Are you sleeping enough?
It is vital for physical and mental health
How much sleep do you think you need? Are you getting enough? Research shows that our actual requirement is not less than eight hours every night. In modern life, most people are getting no more than 6-7 hours. The health damage accruing from this sleep deprivation is immense — it increases the risk of almost all major chronic diseases.
Why has sleep deprivation become an epidemic?
We have so many more conveniences nowadays than our grandparents did. We have airconditioning and heating, better beds and pillows, music that we can listen to at any time, etc. But these conveniences have come at the cost. Instead of taking the time to sleep, we spend time being awake and distracted or stressed. Even children struggle to get enough sleep. They have to wake up early to go to school and they stay up late into the evening. Adults are no different. The pressures of work and family keep them for longer and longer.
A person who misses a night of sleep has as little concentration as a person who is drunk! Without rest, the body and mind deteriorate in performance. Athletic skill, job productivity, emotional balance all suffer when we don’t get enough rest. Don’t we know this from our own experience? When a child is cranky, which parent has not said, “She/he didn’t sleep enough last night!”
A basic step in progressing towards sufficient sleep is to give ourselves permission to rest. Unless our life values and perspective allow us to rest, the mind and body will not take the time to sleep. Sleep is the ultimate and healthful form of rest, but every minute you take to allow yourself to experience deeper rest is a minute where your body can repair and rejuvenate itself, a minute where your mind can de-stress and find better balance.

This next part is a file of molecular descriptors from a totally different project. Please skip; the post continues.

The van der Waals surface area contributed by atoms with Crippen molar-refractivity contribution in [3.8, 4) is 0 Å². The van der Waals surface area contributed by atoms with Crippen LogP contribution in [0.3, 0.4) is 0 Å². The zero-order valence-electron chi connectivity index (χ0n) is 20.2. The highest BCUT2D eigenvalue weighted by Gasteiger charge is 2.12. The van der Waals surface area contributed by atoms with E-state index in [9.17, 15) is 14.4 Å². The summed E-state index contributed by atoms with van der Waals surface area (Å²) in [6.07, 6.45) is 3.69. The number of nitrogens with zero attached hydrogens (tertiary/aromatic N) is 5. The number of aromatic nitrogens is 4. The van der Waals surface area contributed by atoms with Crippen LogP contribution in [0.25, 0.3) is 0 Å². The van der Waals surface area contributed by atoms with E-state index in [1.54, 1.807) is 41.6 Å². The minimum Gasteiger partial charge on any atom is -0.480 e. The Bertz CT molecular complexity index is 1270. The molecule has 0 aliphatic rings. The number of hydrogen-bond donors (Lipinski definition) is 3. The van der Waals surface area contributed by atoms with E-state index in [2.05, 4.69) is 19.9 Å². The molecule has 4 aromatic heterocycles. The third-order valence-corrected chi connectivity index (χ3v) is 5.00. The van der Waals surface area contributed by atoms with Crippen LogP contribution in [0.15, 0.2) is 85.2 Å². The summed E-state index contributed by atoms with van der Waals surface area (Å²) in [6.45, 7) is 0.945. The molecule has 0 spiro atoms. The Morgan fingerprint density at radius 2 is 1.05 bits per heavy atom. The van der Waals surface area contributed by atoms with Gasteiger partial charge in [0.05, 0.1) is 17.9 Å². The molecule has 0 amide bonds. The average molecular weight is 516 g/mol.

Look at how coffee and tea have become staples of the modern day. Many people rely on these stimulants to keep themselves going through the day. What does this mean? If you did not have a cup of coffee and felt sleep as a result, does that not mean that you actually need the rest but are keeping your nervous system artificially stimulated, preventing it from resting? Now, it’s not that drinking coffee is bad. But if it is consumed as a substitute for getting adequate rest, that is an unhealthful habit.
Consider taking time during the day, even if it is just starting with a few minutes, to take a pause from your busy routine. Consciously tell yourself that you are taking that pause so that your body and mind can rest. Sit down and lean back. Slow down your breathing. Let your muscles relax. Feel the support your body gets from the chair or any other surface. Do not reject this experience. Don’t mentally rush to the next activity. Give yourself permission to take this minute and appreciate how valuable this brief time of rest can be to help rejuvenate your body and mind.
Whenever you take these rest pauses, let your breath slow down, and grow more calm and even. Tell yourself that, in this minute, there is no need to be in a hurry, leave alone rush. Then let your exhalation grow a little longer than your inhalation, and you will find the stresses in body and mind releasing.
If you can develop the habit of enjoying this feeling of resting, choosing it deliberately, wholeheartedly, you will find it easier to gradually improve the quality of your sleep at night. And you will also find that health in body and balance in mind is closer at hand!